[patch] cosmetic fix for KPlotWidget

Zack Rusin zack at kde.org
Tue Jan 1 15:34:06 GMT 2008

On Monday 24 December 2007 08:49:56 am David Faure wrote:
> On Tuesday 04 December 2007, Zack Rusin wrote:
> > so lets try this again, but this time with the attached
> > example. the example illustrates:
> > a) how to properly snap primitives (within the DRAW_GOOD_SNAPPING) - of
> > course as i repeated a few times - this is vector graphics no amount of
> > snapping will solve all the cases but this one is the closest,
> > b) how not to snap, which is what was committed (within the
> > c) why "b" is wrong and how it breaks (within the MESS_UP_SNAPPING)
> > d) that the coordinate systems do match, it's just that the the aliased
> > one rounds up towards ceil (with SHOW_WHERE_ALIASED_COORDINATES_START)
> >
> > i think this should answer almost all the questions posed in this thread.
> > what it doesn't answer is why it was done this way but life has its
> > mysteries and the sooner we learn to deal with them the better.
> Hi Zack,
> Thanks for this example.
> To understand it better I made it interactive, so that one can now toggle
> checkboxes and see the effect immediately, rather than modify
> code+compile+run+open png file :) New example attached, I hope this helps
> others understanding it as well.

Hey, very nice :)

Looking back I'm not sure if we actually point out in the documentation what's 
up with the stroking voodoo.

So in a list:

- stroke is the outline of a shape. As an outline the definition is that the 
center of the stroke is the very edge of the shape. That means that stroke of 
width of 2 units is 1 unit outside the shape and 1 unit inside the shape. 

By default on QPainter we have a comestic pen of width 0 equaling 1px, which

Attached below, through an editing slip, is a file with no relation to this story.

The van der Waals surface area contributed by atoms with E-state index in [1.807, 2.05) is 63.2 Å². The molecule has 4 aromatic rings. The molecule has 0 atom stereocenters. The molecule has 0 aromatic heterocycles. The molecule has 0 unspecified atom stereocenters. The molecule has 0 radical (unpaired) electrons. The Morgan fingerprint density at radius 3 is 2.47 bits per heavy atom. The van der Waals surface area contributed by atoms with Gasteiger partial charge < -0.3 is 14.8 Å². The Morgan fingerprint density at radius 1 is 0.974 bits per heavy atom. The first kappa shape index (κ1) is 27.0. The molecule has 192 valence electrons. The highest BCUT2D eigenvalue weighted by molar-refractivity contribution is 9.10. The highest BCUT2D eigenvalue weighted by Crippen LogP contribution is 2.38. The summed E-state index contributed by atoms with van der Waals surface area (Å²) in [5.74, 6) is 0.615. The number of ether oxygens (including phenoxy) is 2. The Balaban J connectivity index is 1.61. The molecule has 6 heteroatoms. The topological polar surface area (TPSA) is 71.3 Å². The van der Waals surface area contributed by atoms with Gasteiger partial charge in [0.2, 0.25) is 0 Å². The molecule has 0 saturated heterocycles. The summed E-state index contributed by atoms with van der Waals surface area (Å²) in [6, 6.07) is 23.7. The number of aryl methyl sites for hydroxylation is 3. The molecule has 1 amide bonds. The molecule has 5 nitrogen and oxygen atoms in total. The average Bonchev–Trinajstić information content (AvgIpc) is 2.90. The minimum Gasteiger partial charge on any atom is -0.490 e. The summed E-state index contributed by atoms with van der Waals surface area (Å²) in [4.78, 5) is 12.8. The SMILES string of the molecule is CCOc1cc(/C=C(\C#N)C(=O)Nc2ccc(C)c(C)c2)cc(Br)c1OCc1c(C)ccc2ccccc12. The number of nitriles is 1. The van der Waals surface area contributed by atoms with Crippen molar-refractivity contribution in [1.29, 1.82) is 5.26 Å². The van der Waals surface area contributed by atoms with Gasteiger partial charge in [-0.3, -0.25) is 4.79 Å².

means it's going to be 0.5 outside the shape and 0.5 inside the shape.

- By definition *fill* of the figure is aligned. So a rectangle of width 1 and 
height 10 at (0,0) has:
   o) fill that goes from horizontally from 0-1 and 0-10 vertically which 
means it's perfectly aligned
   o) stroke that goes from horizontally -0.5-0.5 and 9.5-10.5 and
vertically from -0.5-0.5 and 0.5-1.5

- So one could ask "why are lines stroked instead of filled? If they would be 
a filled primitive they would be aligned". The reason for that is that lines 
by definition don't have an inside, so it's impossible to figure out what's 
the filled width - the width of the line is defined as the stroke width. 
Lines which have both inside and outside (fill and stroke respectively) are 
simply quads (polygons in Qt's terminology)

With the following three in mind one has to remember that my example shows 
only a portion of cases where the snapping breaks down. The cases not covered 
by my example include such problems as:

- translating the whole painter by 0.5 will make *fill* unaligned. So if any 
of the draw shapes has setPen(Qt::NoPen) and setBrush(anything) then they 
will look blurry.

- pen of width different than 0 (or 1 with setCosmetic set to true on QPen) 
will cause problems. For example translate(0.5, 0.5) will have opposite 
effect on QPen(Qt::black, 2). It will actually unalign it on an untransformed 
qpainter making it blurry. That's because by definition stroke of width 2 on 
an untransformed painter will fall 1px inside and 1px outside the shape. And 
since the fill is aligned fill 1px outside and 1px inside will be aligned as 
well :)

I think that if I were to ever write a gui app whose requirement would be 
pixel alignment with vector graphics I'd use setPen(Qt::NoPen) and make sure 
that everything I draw is simply filled not stroked. E.g. use rectangles 
instead of horizontal/vertical lines and *filled* paths instead of everything 
else. It would then just work and I wouldn't have to worry about any of the 
above mentioned problems and transformation voodoo :)
Hope that helps.


More information about the kde-core-devel mailing list